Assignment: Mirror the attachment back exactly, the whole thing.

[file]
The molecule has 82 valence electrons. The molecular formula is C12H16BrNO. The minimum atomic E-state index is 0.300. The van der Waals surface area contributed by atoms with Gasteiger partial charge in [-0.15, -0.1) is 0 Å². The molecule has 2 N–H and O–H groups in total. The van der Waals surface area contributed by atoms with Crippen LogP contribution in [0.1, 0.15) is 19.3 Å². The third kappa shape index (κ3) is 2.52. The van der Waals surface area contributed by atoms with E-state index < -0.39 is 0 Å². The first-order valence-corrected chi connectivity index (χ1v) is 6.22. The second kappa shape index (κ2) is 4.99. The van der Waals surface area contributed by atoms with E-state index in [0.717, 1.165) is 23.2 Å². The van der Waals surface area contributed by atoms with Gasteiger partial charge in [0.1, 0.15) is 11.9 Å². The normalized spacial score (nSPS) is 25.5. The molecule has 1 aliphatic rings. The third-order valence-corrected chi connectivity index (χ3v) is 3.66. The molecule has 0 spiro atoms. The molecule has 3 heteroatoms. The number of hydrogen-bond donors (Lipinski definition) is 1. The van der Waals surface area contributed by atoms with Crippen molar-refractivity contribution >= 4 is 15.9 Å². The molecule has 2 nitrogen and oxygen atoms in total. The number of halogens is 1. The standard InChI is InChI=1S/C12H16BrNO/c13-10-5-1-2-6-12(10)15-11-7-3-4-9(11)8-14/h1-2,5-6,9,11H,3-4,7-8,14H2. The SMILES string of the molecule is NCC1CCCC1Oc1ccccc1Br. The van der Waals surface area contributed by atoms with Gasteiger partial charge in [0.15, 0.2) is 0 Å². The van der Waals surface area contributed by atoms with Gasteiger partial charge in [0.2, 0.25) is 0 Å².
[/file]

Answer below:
The molecule has 82 valence electrons. The molecular formula is C12H16BrNO. The minimum atomic E-state index is 0.300. The van der Waals surface area contributed by atoms with Gasteiger partial charge in [-0.15, -0.1) is 0 Å². The molecule has 2 N–H and O–H groups in total. The van der Waals surface area contributed by atoms with Crippen LogP contribution in [0.1, 0.15) is 19.3 Å². The third kappa shape index (κ3) is 2.52. The van der Waals surface area contributed by atoms with E-state index < -0.39 is 0 Å². The first-order valence-corrected chi connectivity index (χ1v) is 6.22. The second kappa shape index (κ2) is 4.99. The van der Waals surface area contributed by atoms with E-state index in [0.717, 1.165) is 23.2 Å². The van der Waals surface area contributed by atoms with Gasteiger partial charge in [0.1, 0.15) is 11.9 Å². The normalized spacial score (nSPS) is 25.5. The molecule has 1 aliphatic rings. The third-order valence-corrected chi connectivity index (χ3v) is 3.66. The molecule has 0 spiro atoms. The molecule has 3 heteroatoms. The number of hydrogen-bond donors (Lipinski definition) is 1. The van der Waals surface area contributed by atoms with Crippen molar-refractivity contribution >= 4 is 15.9 Å². The molecule has 2 nitrogen and oxygen atoms in total. The number of halogens is 1. The standard InChI is InChI=1S/C12H16BrNO/c13-10-5-1-2-6-12(10)15-11-7-3-4-9(11)8-14/h1-2,5-6,9,11H,3-4,7-8,14H2. The SMILES string of the molecule is NCC1CCCC1Oc1ccccc1Br. The van der Waals surface area contributed by atoms with Gasteiger partial charge in [0.15, 0.2) is 0 Å². The van der Waals surface area contributed by atoms with Gasteiger partial charge in [0.2, 0.25) is 0 Å².